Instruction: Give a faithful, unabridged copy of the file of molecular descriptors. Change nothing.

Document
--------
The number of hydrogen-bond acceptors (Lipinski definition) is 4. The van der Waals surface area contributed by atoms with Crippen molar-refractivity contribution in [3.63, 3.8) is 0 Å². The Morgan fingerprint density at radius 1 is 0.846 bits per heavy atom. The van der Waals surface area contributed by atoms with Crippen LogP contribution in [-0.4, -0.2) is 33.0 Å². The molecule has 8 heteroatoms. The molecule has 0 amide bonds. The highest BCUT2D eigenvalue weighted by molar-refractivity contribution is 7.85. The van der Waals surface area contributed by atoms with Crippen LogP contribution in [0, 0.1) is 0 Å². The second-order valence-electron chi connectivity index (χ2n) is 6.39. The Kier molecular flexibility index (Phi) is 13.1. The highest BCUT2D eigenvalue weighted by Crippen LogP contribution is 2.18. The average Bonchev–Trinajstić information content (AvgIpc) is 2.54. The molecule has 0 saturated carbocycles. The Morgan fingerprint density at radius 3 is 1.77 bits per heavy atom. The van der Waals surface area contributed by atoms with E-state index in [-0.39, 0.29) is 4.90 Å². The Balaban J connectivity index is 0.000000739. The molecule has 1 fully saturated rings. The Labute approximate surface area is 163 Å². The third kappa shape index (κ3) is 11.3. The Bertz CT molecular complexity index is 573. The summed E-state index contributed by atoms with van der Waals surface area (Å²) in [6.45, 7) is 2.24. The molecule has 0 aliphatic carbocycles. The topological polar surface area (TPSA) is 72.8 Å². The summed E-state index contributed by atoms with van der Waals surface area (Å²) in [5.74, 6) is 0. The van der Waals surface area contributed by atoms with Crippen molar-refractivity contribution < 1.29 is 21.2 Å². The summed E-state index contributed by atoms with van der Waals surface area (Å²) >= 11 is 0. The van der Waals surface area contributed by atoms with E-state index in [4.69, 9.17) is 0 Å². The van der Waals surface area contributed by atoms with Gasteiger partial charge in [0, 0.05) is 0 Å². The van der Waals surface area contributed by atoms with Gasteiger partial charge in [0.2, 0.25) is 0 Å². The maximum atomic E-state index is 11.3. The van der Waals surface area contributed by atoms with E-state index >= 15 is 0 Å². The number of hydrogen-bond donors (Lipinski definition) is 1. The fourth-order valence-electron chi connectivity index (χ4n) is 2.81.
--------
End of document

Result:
The number of hydrogen-bond acceptors (Lipinski definition) is 4. The van der Waals surface area contributed by atoms with Crippen molar-refractivity contribution in [3.63, 3.8) is 0 Å². The Morgan fingerprint density at radius 1 is 0.846 bits per heavy atom. The van der Waals surface area contributed by atoms with Crippen LogP contribution in [-0.4, -0.2) is 33.0 Å². The molecule has 8 heteroatoms. The molecule has 0 amide bonds. The highest BCUT2D eigenvalue weighted by molar-refractivity contribution is 7.85. The van der Waals surface area contributed by atoms with Crippen LogP contribution in [0, 0.1) is 0 Å². The second-order valence-electron chi connectivity index (χ2n) is 6.39. The Kier molecular flexibility index (Phi) is 13.1. The highest BCUT2D eigenvalue weighted by Crippen LogP contribution is 2.18. The average Bonchev–Trinajstić information content (AvgIpc) is 2.54. The molecule has 0 saturated carbocycles. The Morgan fingerprint density at radius 3 is 1.77 bits per heavy atom. The van der Waals surface area contributed by atoms with E-state index in [-0.39, 0.29) is 4.90 Å². The Balaban J connectivity index is 0.000000739. The molecule has 1 fully saturated rings. The Labute approximate surface area is 163 Å². The third kappa shape index (κ3) is 11.3. The Bertz CT molecular complexity index is 573. The summed E-state index contributed by atoms with van der Waals surface area (Å²) in [6.45, 7) is 2.24. The molecule has 0 aliphatic carbocycles. The topological polar surface area (TPSA) is 72.8 Å². The summed E-state index contributed by atoms with van der Waals surface area (Å²) in [5.74, 6) is 0. The van der Waals surface area contributed by atoms with Crippen molar-refractivity contribution < 1.29 is 21.2 Å². The summed E-state index contributed by atoms with van der Waals surface area (Å²) >= 11 is 0. The van der Waals surface area contributed by atoms with E-state index in [4.69, 9.17) is 0 Å². The van der Waals surface area contributed by atoms with Gasteiger partial charge in [0, 0.05) is 0 Å². The van der Waals surface area contributed by atoms with Gasteiger partial charge in [0.2, 0.25) is 0 Å². The maximum atomic E-state index is 11.3. The van der Waals surface area contributed by atoms with E-state index >= 15 is 0 Å². The number of hydrogen-bond donors (Lipinski definition) is 1. The fourth-order valence-electron chi connectivity index (χ4n) is 2.81.